“Blessed are those who help the poor” (Proverbs 14:21, NLT).
Claude Houde is the lead pastor of Eglise Nouvelle Vie (New Life Church) in Montreal, Canada. Under his leadership New Life Church has grown from a handful of people to more than 3500 in a part of Canada with few successful Protestant churches.
I am convinced that right now the faith of the Body of Christ is under fierce satanic attack.
We know that Satan has always brought intense attacks against God’s people, causing awful suffering. For centuries, the blood of martyrs has been spilled. Godly saints like Job have been tried severely. But the onslaught against the faithful we see today is Satan’s last stand.
Just as wickedness abounds around the world today, so do the afflictions and trials of God’s Church. We’re seeing an unprecedented barrage of sickness, affliction, trouble after trouble, one problem after another—all of which make an overcoming life seem impossible to any believer.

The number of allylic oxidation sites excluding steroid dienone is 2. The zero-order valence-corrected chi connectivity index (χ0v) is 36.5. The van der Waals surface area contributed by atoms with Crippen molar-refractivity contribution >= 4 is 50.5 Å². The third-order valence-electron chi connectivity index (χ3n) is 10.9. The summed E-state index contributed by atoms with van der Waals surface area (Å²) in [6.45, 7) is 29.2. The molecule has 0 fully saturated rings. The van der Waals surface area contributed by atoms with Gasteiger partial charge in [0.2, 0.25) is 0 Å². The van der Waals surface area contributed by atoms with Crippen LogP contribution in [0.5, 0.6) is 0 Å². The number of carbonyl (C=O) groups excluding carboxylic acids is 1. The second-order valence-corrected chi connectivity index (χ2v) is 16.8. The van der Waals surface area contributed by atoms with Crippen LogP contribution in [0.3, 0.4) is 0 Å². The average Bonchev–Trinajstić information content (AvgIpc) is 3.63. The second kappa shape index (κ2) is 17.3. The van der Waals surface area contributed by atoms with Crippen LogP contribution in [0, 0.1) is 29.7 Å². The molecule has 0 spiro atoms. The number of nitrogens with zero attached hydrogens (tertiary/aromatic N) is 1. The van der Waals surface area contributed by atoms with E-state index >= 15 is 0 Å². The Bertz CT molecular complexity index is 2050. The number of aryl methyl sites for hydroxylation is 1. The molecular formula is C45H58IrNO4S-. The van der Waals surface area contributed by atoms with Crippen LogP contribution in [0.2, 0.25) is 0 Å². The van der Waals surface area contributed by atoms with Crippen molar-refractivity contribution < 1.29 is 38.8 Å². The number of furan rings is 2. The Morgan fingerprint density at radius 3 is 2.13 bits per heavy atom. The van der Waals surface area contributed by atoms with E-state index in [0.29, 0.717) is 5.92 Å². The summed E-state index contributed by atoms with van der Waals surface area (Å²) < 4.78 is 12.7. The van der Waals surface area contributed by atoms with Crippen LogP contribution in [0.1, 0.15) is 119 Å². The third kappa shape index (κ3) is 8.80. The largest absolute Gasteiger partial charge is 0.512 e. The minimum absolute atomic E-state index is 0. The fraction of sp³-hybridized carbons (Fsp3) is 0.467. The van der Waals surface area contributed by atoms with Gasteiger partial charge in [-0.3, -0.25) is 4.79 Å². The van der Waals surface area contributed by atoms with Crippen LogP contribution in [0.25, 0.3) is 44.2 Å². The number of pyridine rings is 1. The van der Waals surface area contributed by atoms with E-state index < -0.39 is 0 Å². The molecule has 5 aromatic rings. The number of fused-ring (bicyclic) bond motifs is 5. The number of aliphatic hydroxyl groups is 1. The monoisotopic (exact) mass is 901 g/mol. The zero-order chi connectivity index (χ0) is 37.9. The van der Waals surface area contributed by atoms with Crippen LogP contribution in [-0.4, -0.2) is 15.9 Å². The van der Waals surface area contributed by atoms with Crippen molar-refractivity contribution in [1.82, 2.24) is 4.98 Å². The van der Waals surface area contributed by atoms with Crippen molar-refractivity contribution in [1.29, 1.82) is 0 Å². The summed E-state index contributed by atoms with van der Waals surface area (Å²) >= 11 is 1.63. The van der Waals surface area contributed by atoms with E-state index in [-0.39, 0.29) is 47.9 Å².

Our faith and strength may grow weak, but in our times of weakness, God has given us marvelous promises to renew and strengthen us. Here are some of His promises that sustain me:
Do you believe your God is strong, as the Psalmist declares? If He is, no power can stand before Him. Commit everything into His mighty hand of strength and He will make a way. Most of all, believe His word: “In the day when I cried thou answeredst me, and strengthenedst me with strength in my soul” (Psalm 138:3).
I may not see the evidence, but God is always at work. Every moment of the day, every hour I sleep, He is making a way for me. And His plan is right on schedule, at all times, even when there seems to me to be a delay in His holy work. He is getting at things deep down in me that must be settled so that He can fulfill His promises.
One day I will look back at these trying times and say, “Lord, now I see. You were there all the time, working my miracle!”